Steven Seitz


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  • SIGGRAPH 2000

    Steven Seitz is an Assistant Professor of Robotics and Computer Science at Carnegie Mellon University, where he conducts research in image-based rendering, graphics, and computer vision. Before joining the Robotics Institute in August 1998, he spent a year visiting the Vision Technology Group at Microsoft Research, and a previous summer in the Advanced Technology Group at Apple Computer. He received his B.A. in computer science and mathematics at the University of California, Berkeley in 1991 and his Ph.D. in computer sciences at the University of Wisconsin, Madison in 1997. His current research focuses on the problem of acquiring and manipulating visual representations of real environments using semi- and fully-automated techniques. This effort has led to the development of “View Morphing” techniques for interpolating different images of a scene and voxel-based algorithms for computing photorealistic scene reconstructions. His work in these areas has appeared at SJGGRA.PH and in international computer vision conferences and journals, and he co-organized courses on 3D Photography taught at CVPR ’99 and SIGGRAPH 99. Seitz was awarded the 1999 David Marr Prize in Computational Vision for his co-authored paper on “Space Carving” at ICCV 99.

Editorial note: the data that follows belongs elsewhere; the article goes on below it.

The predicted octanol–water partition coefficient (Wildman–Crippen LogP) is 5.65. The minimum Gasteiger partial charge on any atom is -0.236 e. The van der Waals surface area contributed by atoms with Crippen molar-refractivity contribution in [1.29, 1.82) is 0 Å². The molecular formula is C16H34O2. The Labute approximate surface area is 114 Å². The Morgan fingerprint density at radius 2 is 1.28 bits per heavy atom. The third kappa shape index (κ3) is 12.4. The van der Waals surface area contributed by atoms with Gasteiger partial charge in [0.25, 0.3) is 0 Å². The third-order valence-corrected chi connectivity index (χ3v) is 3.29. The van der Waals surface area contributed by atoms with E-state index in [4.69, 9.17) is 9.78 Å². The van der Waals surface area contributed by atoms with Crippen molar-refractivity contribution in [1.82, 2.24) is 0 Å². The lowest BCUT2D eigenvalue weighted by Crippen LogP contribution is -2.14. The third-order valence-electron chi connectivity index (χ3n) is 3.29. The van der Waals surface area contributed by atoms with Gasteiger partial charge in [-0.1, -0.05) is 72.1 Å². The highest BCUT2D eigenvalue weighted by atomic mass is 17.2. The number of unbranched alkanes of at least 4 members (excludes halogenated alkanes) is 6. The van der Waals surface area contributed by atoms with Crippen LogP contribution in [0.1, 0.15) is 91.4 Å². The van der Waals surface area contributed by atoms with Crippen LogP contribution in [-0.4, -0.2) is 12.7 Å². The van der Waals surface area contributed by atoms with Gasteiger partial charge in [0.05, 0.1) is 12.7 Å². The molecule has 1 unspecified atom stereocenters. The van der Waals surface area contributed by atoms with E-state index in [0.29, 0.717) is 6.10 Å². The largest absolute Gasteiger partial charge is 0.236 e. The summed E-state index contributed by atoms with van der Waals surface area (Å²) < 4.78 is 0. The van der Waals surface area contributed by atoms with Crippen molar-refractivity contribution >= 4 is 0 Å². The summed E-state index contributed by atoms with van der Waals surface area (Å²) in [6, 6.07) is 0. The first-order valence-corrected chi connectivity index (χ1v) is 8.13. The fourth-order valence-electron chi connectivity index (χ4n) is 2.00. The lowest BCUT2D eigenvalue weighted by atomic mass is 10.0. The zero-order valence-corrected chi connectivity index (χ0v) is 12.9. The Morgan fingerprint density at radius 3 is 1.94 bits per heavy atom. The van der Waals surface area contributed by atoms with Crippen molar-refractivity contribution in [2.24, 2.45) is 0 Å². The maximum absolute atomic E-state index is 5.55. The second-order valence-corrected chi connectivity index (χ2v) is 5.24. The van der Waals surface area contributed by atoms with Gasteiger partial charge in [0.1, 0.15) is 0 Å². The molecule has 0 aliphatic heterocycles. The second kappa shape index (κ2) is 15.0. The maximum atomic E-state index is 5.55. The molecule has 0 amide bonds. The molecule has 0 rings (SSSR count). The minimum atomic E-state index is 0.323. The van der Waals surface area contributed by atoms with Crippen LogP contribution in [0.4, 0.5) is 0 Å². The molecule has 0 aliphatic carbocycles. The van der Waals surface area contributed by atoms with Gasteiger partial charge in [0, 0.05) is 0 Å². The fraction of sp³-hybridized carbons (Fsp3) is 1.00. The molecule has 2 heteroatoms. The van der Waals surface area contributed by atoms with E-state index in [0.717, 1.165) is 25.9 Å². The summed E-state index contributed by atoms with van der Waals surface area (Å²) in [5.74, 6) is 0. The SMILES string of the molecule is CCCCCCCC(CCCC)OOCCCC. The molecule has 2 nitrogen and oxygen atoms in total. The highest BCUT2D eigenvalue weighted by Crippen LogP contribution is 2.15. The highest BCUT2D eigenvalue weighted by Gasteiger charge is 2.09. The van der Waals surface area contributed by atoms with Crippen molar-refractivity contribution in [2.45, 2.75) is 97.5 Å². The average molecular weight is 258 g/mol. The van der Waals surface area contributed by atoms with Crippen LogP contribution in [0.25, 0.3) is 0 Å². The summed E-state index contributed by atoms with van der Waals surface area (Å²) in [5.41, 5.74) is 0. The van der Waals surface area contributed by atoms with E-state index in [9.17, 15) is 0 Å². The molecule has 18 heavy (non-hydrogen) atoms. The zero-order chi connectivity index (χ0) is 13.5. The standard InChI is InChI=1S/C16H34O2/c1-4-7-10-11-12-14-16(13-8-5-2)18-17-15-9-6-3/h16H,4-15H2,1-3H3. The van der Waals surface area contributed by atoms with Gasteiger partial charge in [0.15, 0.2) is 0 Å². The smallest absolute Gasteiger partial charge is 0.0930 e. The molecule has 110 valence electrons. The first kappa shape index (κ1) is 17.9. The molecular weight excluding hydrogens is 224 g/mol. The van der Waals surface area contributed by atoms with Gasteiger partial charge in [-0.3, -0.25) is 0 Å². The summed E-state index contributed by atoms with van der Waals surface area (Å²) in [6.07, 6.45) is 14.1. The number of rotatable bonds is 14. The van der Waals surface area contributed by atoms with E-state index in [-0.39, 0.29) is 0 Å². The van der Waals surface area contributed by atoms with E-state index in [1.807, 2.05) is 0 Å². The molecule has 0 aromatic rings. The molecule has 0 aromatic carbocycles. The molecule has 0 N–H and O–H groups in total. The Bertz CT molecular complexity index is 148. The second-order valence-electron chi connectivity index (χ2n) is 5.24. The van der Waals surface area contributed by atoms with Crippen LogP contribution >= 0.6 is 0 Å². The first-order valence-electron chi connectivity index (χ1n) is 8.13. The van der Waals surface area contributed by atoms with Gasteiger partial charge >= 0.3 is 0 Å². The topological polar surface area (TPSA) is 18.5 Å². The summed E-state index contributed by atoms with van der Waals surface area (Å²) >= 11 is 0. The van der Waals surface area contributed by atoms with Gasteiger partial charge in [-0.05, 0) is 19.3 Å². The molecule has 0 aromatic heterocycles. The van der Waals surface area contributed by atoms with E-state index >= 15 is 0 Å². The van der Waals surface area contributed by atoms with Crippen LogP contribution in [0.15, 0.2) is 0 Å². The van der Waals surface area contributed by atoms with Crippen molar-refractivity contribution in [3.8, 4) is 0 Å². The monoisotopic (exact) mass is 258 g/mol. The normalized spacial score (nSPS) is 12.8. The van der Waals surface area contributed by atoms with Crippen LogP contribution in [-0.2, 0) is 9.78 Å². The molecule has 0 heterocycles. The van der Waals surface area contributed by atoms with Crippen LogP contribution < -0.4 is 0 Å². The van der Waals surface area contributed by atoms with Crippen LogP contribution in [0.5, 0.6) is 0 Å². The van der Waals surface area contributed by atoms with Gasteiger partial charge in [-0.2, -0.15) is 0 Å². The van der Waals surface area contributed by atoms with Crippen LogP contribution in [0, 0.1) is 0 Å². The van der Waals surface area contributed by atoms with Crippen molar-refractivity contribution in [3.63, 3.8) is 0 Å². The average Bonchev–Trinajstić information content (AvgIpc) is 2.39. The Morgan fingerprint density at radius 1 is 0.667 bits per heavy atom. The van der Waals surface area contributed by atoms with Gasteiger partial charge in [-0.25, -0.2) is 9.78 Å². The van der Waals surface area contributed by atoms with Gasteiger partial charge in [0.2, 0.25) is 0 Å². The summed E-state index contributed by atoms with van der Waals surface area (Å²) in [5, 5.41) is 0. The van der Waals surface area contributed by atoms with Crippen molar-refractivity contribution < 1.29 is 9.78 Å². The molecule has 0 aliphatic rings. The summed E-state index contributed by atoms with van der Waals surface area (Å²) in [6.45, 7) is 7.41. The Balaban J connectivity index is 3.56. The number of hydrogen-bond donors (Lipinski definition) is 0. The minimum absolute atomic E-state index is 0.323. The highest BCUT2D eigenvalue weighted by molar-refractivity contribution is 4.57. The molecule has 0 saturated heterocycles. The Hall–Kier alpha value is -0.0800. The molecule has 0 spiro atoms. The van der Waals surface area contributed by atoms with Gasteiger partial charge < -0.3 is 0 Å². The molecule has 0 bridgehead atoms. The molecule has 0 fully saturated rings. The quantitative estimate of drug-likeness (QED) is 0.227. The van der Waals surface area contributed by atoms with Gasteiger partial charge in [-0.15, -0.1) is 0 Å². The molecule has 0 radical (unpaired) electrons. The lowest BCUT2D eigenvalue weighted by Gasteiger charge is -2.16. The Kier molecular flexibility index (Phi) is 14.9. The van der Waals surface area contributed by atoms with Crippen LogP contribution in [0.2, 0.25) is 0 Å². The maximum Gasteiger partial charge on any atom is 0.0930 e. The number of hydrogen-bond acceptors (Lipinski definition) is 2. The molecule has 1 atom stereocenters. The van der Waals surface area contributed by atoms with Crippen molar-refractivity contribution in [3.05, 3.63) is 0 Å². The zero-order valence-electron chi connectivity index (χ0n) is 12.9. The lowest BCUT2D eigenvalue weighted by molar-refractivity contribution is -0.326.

SIGGRAPH 1999

    Steven Seitz is an Assistant Professor of Robotics and Computer Science at Carnegie Mellon University, where he conducts research in image-based rendering, graphics, and computer vision. Before joining the Robotics Institute in August 1998, he spent a year visiting the Vision Technology Group at Microsoft Research, and a previous summer in the Advanced Technology Group at Apple Computer. His current research focuses on the problem of acquiring and manipulating visual representations of real environments using semi- and fully-automated techniques. This effort has led to the development of “View Morphing ” techniques for interpolating different images of a scene and voxel-based algorithms for computing photorealistic scene reconstructions. His work in these areas has appeared at SIGGRAPH and in international computer vision conferences and journals. He received his B.A. in computer science and mathematics at the University of California, Berkeley in 1991 and his Ph.D. in computer sciences at the University of Wisconsin, Madison in 1997.  

     


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